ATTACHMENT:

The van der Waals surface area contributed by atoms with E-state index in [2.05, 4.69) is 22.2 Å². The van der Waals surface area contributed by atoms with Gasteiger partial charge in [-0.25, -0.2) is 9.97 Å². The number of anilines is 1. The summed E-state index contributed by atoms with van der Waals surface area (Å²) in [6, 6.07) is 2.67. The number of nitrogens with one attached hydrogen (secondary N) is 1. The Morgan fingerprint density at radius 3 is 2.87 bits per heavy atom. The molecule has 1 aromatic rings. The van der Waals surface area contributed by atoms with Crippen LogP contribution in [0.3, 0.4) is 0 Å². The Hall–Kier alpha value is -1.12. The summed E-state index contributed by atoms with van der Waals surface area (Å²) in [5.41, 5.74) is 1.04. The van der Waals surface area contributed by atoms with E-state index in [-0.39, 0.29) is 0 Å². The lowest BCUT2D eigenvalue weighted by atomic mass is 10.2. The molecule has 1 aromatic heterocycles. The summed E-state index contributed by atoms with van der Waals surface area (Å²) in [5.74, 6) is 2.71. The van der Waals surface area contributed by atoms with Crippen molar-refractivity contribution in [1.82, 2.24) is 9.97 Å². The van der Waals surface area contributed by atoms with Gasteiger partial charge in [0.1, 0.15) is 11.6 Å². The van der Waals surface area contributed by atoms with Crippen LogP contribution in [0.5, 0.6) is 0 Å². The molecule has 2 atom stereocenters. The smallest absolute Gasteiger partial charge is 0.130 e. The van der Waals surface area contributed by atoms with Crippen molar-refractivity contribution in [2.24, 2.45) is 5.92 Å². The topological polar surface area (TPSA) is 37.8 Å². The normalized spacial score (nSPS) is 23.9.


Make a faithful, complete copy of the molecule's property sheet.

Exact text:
The van der Waals surface area contributed by atoms with E-state index in [2.05, 4.69) is 22.2 Å². The van der Waals surface area contributed by atoms with Gasteiger partial charge in [-0.25, -0.2) is 9.97 Å². The number of anilines is 1. The summed E-state index contributed by atoms with van der Waals surface area (Å²) in [6, 6.07) is 2.67. The number of nitrogens with one attached hydrogen (secondary N) is 1. The Morgan fingerprint density at radius 3 is 2.87 bits per heavy atom. The molecule has 1 aromatic rings. The van der Waals surface area contributed by atoms with Crippen LogP contribution in [0.3, 0.4) is 0 Å². The Hall–Kier alpha value is -1.12. The summed E-state index contributed by atoms with van der Waals surface area (Å²) in [5.41, 5.74) is 1.04. The van der Waals surface area contributed by atoms with E-state index in [-0.39, 0.29) is 0 Å². The lowest BCUT2D eigenvalue weighted by atomic mass is 10.2. The molecule has 1 aromatic heterocycles. The summed E-state index contributed by atoms with van der Waals surface area (Å²) in [5.74, 6) is 2.71. The van der Waals surface area contributed by atoms with Crippen molar-refractivity contribution in [1.82, 2.24) is 9.97 Å². The van der Waals surface area contributed by atoms with Gasteiger partial charge in [0.1, 0.15) is 11.6 Å². The van der Waals surface area contributed by atoms with Crippen LogP contribution in [0.5, 0.6) is 0 Å². The molecule has 2 atom stereocenters. The smallest absolute Gasteiger partial charge is 0.130 e. The van der Waals surface area contributed by atoms with Crippen molar-refractivity contribution in [2.24, 2.45) is 5.92 Å². The topological polar surface area (TPSA) is 37.8 Å². The normalized spacial score (nSPS) is 23.9.